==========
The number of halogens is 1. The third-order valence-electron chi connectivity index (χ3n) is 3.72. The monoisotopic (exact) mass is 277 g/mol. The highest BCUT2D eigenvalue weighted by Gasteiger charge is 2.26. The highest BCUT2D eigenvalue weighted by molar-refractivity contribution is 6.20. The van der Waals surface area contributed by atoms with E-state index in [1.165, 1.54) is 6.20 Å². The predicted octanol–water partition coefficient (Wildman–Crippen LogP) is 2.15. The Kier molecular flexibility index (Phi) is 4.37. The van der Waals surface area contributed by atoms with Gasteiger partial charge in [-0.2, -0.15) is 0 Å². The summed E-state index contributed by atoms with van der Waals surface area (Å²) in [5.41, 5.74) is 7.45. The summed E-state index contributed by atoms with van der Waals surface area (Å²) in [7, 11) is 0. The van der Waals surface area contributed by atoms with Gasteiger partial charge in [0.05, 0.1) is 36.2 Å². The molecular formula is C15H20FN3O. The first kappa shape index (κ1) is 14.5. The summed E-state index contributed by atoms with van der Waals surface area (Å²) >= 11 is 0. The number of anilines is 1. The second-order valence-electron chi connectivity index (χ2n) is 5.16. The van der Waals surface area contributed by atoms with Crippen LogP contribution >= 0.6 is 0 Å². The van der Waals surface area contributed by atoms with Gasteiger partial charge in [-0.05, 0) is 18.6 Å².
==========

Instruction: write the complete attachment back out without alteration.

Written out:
The number of halogens is 1. The third-order valence-electron chi connectivity index (χ3n) is 3.72. The monoisotopic (exact) mass is 277 g/mol. The highest BCUT2D eigenvalue weighted by Gasteiger charge is 2.26. The highest BCUT2D eigenvalue weighted by molar-refractivity contribution is 6.20. The van der Waals surface area contributed by atoms with E-state index in [1.165, 1.54) is 6.20 Å². The predicted octanol–water partition coefficient (Wildman–Crippen LogP) is 2.15. The Kier molecular flexibility index (Phi) is 4.37. The van der Waals surface area contributed by atoms with Gasteiger partial charge in [-0.2, -0.15) is 0 Å². The summed E-state index contributed by atoms with van der Waals surface area (Å²) in [5.41, 5.74) is 7.45. The summed E-state index contributed by atoms with van der Waals surface area (Å²) in [7, 11) is 0. The van der Waals surface area contributed by atoms with Gasteiger partial charge in [0.05, 0.1) is 36.2 Å². The molecular formula is C15H20FN3O. The first kappa shape index (κ1) is 14.5. The summed E-state index contributed by atoms with van der Waals surface area (Å²) >= 11 is 0. The number of anilines is 1. The second-order valence-electron chi connectivity index (χ2n) is 5.16. The van der Waals surface area contributed by atoms with Crippen LogP contribution >= 0.6 is 0 Å². The van der Waals surface area contributed by atoms with Gasteiger partial charge in [-0.05, 0) is 18.6 Å².